During April 2022 The People Powered Press worked with Project 6 to install the first in a series of murals and poetry in Keighley created by groups from the community.
Thank you to People Powered Press for providing the platform, and to the people from Project 6’s Progress Recovery Service for bringing their words.
Oh, darling, tortured town
What do you want from me now?
I’ve told you
Time and time again
Your wretched chaos
And moments of hopeless kindness
Are never enough for me
Whilst also being
Far too bloody much.
Words have power
It’s difficult to stay anonymous in a close community like Keighley. Problem substance-use doesn’t go unnoticed. Both society’s moralistic view of addiction, and the troubles connected with associated behaviours mean people who are struggling often face stigma and find themselves on the margins of the community.
Recently referred to in Westminster as “hapless addicts”, people are often viewed as part of the problem, grouped as making a ‘lifestyle choice’ that says more about their values than anything connected to their experience.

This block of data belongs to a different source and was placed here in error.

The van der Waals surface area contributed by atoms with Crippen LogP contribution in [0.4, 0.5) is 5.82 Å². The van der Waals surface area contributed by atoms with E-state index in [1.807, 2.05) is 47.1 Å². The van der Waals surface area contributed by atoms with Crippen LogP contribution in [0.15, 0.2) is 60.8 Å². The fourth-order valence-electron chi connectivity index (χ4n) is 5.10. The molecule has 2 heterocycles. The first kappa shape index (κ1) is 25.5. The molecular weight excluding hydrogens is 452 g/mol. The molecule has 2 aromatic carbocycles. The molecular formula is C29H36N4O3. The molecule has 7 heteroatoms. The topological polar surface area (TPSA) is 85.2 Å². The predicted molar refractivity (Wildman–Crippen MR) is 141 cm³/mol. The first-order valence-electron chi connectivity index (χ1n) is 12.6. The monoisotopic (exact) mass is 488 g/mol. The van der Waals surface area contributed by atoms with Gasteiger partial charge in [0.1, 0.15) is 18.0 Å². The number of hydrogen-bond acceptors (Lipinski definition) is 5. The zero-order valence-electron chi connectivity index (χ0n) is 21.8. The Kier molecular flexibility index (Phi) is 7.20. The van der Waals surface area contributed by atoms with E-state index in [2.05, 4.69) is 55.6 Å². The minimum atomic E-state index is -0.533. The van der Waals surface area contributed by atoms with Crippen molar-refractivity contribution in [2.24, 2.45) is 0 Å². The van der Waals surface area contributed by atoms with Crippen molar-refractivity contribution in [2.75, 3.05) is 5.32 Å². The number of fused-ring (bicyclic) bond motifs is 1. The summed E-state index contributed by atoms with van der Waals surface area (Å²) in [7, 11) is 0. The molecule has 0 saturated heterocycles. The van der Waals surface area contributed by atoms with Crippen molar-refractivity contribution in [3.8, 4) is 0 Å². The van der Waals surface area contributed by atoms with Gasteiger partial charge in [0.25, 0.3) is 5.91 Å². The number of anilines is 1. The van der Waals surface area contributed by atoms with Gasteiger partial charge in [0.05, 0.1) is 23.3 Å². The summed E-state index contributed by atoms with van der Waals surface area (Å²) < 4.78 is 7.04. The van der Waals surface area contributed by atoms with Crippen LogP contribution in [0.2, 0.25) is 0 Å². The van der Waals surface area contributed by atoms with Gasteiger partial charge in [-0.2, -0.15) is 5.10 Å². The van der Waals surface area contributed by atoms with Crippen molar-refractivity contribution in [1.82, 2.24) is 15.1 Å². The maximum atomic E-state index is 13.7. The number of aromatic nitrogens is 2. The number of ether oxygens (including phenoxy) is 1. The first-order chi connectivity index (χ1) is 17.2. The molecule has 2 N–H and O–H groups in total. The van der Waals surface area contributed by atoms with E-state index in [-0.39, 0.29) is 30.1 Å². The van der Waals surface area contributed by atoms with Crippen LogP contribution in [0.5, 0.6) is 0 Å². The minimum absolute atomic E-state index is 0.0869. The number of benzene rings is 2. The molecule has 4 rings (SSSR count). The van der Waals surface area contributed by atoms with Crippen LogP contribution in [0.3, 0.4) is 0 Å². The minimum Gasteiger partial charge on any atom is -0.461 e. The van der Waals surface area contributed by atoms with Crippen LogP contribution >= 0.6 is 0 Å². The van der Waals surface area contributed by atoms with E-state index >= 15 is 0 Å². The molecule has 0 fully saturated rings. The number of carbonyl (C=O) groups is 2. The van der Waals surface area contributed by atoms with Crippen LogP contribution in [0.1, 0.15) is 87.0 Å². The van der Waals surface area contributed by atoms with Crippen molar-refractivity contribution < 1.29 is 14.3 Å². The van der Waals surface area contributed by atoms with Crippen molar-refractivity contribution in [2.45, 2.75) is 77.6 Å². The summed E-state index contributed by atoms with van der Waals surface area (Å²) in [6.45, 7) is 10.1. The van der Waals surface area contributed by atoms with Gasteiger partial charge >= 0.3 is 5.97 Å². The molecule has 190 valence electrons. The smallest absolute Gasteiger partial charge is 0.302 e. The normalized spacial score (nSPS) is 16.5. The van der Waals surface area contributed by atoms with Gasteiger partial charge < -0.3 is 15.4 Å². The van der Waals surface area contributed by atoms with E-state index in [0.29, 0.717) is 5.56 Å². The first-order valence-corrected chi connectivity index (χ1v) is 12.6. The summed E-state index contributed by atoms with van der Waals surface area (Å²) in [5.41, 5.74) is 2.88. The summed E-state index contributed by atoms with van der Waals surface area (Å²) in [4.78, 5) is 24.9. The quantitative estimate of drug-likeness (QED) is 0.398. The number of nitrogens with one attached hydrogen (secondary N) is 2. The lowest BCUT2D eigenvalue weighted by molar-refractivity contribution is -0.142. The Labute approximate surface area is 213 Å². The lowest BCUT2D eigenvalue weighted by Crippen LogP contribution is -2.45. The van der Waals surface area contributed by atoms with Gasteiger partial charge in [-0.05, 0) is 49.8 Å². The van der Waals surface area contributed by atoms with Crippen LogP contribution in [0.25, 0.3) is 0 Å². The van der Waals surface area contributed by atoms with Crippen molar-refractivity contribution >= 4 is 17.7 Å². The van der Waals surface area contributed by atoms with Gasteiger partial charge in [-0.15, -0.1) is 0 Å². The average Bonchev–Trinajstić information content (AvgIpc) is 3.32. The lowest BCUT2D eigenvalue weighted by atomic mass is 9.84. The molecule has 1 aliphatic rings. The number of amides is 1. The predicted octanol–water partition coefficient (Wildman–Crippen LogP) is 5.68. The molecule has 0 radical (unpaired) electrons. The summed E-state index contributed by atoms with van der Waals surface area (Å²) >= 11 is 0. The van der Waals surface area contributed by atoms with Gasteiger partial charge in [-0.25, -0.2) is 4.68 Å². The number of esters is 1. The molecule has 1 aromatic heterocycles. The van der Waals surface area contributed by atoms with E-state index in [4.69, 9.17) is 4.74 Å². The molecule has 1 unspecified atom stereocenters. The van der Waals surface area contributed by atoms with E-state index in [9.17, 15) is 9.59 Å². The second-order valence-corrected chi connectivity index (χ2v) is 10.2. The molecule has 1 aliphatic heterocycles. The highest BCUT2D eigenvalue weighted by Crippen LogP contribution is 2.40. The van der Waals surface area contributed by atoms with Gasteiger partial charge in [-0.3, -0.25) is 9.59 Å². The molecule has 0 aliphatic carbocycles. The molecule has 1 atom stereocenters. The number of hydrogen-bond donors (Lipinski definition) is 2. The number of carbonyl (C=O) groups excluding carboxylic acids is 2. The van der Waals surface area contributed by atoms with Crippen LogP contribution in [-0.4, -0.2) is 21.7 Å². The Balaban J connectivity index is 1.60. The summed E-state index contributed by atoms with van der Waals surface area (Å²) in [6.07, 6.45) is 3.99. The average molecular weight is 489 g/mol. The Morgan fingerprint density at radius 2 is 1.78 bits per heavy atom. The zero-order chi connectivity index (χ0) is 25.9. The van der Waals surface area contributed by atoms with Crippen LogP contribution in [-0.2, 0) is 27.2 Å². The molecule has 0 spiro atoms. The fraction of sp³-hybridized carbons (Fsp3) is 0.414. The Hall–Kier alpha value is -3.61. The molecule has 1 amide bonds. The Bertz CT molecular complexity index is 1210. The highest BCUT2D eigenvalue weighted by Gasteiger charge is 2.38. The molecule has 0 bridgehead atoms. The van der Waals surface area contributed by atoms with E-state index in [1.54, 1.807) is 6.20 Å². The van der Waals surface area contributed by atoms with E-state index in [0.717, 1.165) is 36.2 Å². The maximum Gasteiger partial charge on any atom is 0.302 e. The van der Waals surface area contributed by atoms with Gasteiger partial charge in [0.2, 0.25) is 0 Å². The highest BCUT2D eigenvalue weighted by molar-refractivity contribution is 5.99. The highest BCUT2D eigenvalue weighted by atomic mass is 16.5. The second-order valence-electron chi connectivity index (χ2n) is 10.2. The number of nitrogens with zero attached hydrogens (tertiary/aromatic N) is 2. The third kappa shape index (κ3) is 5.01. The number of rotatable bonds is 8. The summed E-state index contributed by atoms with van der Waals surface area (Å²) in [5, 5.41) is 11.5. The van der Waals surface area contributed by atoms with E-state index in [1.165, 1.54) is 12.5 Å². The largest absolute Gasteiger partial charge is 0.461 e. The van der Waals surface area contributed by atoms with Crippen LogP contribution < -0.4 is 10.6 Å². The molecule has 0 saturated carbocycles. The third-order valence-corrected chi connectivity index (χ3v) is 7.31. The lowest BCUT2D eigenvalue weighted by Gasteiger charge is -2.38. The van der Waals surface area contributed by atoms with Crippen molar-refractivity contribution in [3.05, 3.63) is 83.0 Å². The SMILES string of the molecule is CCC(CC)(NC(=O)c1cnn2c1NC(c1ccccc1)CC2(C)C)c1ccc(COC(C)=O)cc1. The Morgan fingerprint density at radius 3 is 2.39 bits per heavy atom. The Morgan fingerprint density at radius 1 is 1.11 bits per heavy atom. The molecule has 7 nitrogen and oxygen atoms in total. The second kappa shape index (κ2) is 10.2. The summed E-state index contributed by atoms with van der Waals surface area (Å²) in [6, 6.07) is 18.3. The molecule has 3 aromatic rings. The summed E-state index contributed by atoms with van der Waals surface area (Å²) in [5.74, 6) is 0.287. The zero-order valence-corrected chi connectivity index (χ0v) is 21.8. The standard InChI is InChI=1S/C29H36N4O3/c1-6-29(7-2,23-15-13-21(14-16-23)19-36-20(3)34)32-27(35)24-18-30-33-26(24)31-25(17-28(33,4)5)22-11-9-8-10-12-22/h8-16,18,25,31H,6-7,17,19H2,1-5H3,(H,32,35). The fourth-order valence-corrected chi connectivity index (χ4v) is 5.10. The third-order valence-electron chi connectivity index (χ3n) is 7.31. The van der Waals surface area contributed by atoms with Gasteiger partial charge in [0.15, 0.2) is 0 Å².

We believe this is an ineffective and unhelpful way of viewing the issue. Partly because it ignores the impact poverty, childhood trauma, lack of mental health provision and other health inequalities play in addiction; it also prevents others who find themselves in similar situations seeking support. Fear of judgment, shame, and a misplaced belief that they are beyond help become barriers to people finding their way to services.
That’s way visible, personal experience of recovery and change are essential for breaking down this stigma. If you can’t see it, how do you know it exists? Through sharing our experience, Keighley now has a wall full of hope, and evidence that change is possible.
Displaying a poem you wrote about your recovery from drug and alcohol use up on the wall in the town is incredibly brave. However, in doing so you demonstrate a huge amount of faith in the community you belong to. Being able to speak openly about your experience and show pride in your progress shows a trust that those hearing it will be able to understand, empathise and value what you have to say. You have to believe that your words have the power to change a point of view, and also that people are willing to hear it.
Progress is people powered because Keighley is people powered.